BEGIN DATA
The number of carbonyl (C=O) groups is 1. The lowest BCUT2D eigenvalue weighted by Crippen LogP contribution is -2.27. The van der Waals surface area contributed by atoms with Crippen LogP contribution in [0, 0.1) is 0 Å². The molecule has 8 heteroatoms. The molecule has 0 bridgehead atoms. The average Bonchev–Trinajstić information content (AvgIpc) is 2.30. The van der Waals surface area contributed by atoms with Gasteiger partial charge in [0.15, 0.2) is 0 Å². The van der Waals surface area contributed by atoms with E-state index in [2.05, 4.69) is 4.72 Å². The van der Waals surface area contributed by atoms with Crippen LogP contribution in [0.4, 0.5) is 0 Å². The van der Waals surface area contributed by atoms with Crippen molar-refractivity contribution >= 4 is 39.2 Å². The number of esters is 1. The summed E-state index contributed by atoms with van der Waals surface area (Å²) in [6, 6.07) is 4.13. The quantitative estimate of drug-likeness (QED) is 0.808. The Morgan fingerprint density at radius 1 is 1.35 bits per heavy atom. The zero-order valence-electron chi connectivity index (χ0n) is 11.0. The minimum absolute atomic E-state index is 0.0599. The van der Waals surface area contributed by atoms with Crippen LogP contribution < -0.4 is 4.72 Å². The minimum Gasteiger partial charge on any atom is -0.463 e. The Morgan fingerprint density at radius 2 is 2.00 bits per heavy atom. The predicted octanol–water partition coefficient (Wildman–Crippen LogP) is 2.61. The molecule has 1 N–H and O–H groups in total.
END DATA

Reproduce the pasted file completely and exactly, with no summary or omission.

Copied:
The number of carbonyl (C=O) groups is 1. The lowest BCUT2D eigenvalue weighted by Crippen LogP contribution is -2.27. The van der Waals surface area contributed by atoms with Crippen LogP contribution in [0, 0.1) is 0 Å². The molecule has 8 heteroatoms. The molecule has 0 bridgehead atoms. The average Bonchev–Trinajstić information content (AvgIpc) is 2.30. The van der Waals surface area contributed by atoms with Gasteiger partial charge in [0.15, 0.2) is 0 Å². The van der Waals surface area contributed by atoms with E-state index in [2.05, 4.69) is 4.72 Å². The van der Waals surface area contributed by atoms with Crippen LogP contribution in [0.4, 0.5) is 0 Å². The van der Waals surface area contributed by atoms with Crippen molar-refractivity contribution >= 4 is 39.2 Å². The number of esters is 1. The summed E-state index contributed by atoms with van der Waals surface area (Å²) in [6, 6.07) is 4.13. The quantitative estimate of drug-likeness (QED) is 0.808. The Morgan fingerprint density at radius 1 is 1.35 bits per heavy atom. The zero-order valence-electron chi connectivity index (χ0n) is 11.0. The minimum absolute atomic E-state index is 0.0599. The van der Waals surface area contributed by atoms with Crippen LogP contribution < -0.4 is 4.72 Å². The minimum Gasteiger partial charge on any atom is -0.463 e. The Morgan fingerprint density at radius 2 is 2.00 bits per heavy atom. The predicted octanol–water partition coefficient (Wildman–Crippen LogP) is 2.61. The molecule has 1 N–H and O–H groups in total.